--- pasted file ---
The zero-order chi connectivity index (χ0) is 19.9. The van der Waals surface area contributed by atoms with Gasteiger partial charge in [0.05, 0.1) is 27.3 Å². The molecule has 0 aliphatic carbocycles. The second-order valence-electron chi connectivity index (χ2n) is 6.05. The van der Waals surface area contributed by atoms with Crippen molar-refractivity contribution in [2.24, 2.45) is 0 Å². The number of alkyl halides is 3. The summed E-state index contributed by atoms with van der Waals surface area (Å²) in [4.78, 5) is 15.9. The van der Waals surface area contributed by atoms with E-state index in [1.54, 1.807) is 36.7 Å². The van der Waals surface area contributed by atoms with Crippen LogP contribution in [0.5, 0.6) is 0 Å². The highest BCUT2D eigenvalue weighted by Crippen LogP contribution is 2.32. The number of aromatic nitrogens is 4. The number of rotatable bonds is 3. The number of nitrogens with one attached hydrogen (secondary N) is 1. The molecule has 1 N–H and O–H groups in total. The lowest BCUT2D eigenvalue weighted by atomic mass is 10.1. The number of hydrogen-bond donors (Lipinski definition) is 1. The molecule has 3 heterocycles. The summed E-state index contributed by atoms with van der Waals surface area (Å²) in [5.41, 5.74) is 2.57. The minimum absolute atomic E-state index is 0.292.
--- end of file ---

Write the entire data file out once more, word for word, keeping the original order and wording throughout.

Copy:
The zero-order chi connectivity index (χ0) is 19.9. The van der Waals surface area contributed by atoms with Gasteiger partial charge in [0.05, 0.1) is 27.3 Å². The molecule has 0 aliphatic carbocycles. The second-order valence-electron chi connectivity index (χ2n) is 6.05. The van der Waals surface area contributed by atoms with Crippen molar-refractivity contribution in [2.24, 2.45) is 0 Å². The number of alkyl halides is 3. The summed E-state index contributed by atoms with van der Waals surface area (Å²) in [4.78, 5) is 15.9. The van der Waals surface area contributed by atoms with E-state index in [1.54, 1.807) is 36.7 Å². The van der Waals surface area contributed by atoms with Crippen LogP contribution in [0.5, 0.6) is 0 Å². The highest BCUT2D eigenvalue weighted by Crippen LogP contribution is 2.32. The number of aromatic nitrogens is 4. The number of rotatable bonds is 3. The number of nitrogens with one attached hydrogen (secondary N) is 1. The molecule has 1 N–H and O–H groups in total. The lowest BCUT2D eigenvalue weighted by atomic mass is 10.1. The number of hydrogen-bond donors (Lipinski definition) is 1. The molecule has 3 heterocycles. The summed E-state index contributed by atoms with van der Waals surface area (Å²) in [5.41, 5.74) is 2.57. The minimum absolute atomic E-state index is 0.292.